Published: Thu, March 15, 2018
Money | By Hannah Jacobs

Oil stable on strong China data, but rising U.S. output caps gains

Oil stable on strong China data, but rising U.S. output caps gains

US crude production, pushed up largely by shale oil drilling, is expected to rise above 11 million bpd by late 2018, taking the top spot from Russian Federation, according to the International Energy Agency (IEA).

SINGAPORE, March 14 (Reuters) - Oil prices were stable on Wednesday after posting two days of declines at the start of the week. Crude futures were up by five cents to $60.78 a barrel as of 10:50 a.m. EDT, while Brent rose 9 cents to $64.75 a barrel.

The U.S.is seen to potentially overtake Russian Federation as the No. 1 oil producer, with output topping 11 million barrels a day as soon as this year.

Rising output, as well as seasonally low demand, mean that USA crude inventories rose by 1.2 million barrels in the week to March 9, to 428 million barrels, the American Petroleum Institute said on Tuesday. That compared with analysts' expectations for an increase of 2 million barrels.


As a result, crude prices have not returned to their January highs of over $70 per barrel for Brent and nearly $67 for WTI.

"Prices in the upper half of the oil price-band will encourage increased supply as United States production grows and countries reduce compliance with their production quotas", said Terry Marshall, a Moody's Senior Vice President.

OPEC also said oil inventories across the mostindustrialized countries rose in January for the first time ineight months, a sign the impact of its output cuts may bewaning.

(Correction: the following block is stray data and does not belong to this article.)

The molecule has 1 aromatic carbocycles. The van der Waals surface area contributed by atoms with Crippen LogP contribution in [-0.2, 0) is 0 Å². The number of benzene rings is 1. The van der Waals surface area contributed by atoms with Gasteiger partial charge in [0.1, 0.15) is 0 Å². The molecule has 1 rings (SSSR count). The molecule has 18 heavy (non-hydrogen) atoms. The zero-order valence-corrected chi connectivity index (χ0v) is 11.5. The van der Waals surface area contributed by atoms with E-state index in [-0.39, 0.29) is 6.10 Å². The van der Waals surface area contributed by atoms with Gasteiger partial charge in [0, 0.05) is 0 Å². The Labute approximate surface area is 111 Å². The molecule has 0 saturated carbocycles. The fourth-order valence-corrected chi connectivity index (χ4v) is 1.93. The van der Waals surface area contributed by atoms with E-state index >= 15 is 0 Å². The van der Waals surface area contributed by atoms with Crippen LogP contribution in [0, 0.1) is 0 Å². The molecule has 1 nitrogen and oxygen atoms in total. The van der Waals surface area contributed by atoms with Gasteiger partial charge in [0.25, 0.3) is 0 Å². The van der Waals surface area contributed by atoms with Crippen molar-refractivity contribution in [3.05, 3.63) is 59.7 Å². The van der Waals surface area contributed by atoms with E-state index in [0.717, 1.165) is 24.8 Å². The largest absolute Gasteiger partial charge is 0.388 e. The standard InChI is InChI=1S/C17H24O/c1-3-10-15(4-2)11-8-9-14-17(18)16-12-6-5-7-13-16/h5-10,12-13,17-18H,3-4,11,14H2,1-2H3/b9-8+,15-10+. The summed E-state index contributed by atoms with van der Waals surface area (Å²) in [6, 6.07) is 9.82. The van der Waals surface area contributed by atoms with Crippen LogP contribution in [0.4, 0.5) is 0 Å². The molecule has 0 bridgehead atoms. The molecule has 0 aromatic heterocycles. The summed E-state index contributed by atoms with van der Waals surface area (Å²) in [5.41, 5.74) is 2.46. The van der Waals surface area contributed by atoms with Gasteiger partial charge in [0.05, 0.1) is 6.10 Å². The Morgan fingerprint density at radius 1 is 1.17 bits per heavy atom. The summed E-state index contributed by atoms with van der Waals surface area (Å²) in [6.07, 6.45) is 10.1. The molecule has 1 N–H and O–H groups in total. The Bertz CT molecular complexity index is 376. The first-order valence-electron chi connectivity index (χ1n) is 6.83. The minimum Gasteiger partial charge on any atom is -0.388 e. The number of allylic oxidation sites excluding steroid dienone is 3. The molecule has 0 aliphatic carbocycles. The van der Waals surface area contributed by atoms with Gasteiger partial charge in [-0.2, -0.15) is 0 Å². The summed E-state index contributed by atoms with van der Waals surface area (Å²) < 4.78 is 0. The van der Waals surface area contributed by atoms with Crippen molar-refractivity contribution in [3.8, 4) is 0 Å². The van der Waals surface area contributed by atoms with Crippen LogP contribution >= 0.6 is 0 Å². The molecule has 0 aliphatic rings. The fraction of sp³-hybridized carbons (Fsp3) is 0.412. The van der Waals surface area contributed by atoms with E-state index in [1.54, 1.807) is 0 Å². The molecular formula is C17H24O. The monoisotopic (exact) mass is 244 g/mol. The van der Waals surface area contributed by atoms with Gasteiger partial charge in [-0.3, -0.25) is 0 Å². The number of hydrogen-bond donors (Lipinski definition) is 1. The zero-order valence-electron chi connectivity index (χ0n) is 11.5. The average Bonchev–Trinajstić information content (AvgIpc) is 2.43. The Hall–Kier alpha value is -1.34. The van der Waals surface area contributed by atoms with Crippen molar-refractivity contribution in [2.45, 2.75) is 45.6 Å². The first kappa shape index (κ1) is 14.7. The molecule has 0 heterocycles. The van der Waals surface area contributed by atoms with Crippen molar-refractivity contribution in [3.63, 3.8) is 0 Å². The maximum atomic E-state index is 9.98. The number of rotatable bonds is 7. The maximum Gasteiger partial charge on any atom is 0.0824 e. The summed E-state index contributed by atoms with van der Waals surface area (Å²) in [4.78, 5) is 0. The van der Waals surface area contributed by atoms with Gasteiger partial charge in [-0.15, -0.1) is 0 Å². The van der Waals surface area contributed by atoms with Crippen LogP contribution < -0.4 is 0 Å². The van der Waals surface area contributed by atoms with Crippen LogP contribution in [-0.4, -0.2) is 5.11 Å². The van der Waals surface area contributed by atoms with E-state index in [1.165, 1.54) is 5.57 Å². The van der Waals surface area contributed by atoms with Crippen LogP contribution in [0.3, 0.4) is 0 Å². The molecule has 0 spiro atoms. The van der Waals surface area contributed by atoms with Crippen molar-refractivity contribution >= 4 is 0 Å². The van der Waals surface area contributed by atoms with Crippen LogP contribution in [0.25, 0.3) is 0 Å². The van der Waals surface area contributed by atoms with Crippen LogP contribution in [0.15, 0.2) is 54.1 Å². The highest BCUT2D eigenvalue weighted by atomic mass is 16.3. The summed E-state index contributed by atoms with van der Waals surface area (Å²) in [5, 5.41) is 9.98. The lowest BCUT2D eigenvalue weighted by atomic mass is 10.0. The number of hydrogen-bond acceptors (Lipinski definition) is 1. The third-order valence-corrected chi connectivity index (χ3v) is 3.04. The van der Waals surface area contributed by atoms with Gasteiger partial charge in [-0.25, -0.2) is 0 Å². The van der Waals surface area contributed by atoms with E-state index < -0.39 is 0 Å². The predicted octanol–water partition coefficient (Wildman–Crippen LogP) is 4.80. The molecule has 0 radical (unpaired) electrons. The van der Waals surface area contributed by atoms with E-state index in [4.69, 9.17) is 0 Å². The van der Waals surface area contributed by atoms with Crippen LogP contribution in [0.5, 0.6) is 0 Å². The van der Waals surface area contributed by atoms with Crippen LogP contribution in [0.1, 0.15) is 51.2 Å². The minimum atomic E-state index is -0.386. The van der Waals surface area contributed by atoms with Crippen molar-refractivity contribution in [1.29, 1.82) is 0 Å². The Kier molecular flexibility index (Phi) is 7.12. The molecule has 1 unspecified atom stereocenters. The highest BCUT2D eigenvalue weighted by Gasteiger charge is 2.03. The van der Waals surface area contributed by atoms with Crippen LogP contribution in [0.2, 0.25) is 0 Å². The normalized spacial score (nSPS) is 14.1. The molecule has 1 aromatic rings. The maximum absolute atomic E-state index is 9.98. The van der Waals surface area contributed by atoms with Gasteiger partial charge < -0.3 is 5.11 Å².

But this is what's so interesting - Increased production by US petroleum companies didn't happen overnight.


China beat forecasts with a 7.2 percent year-on-year rise in industrial output in the first two months of 2018, while data showed Chinese crude output fell 1.9 percent.

Official weekly USA crude oil production and inventory figures are due to be published by the Energy Information Administration (EIA) later on Wednesday.

The question of whether the Organization of the Petroleum Exporting Countries (OPEC) is close to achieving global supply and demand balance due to its production cuts was raised yet again on Tuesday, with Khalid al Falih, energy minister for Saudi Arabia, quoted as saying it would be better to "overbalance" the market rather than end the cutback deal too early.


Like this: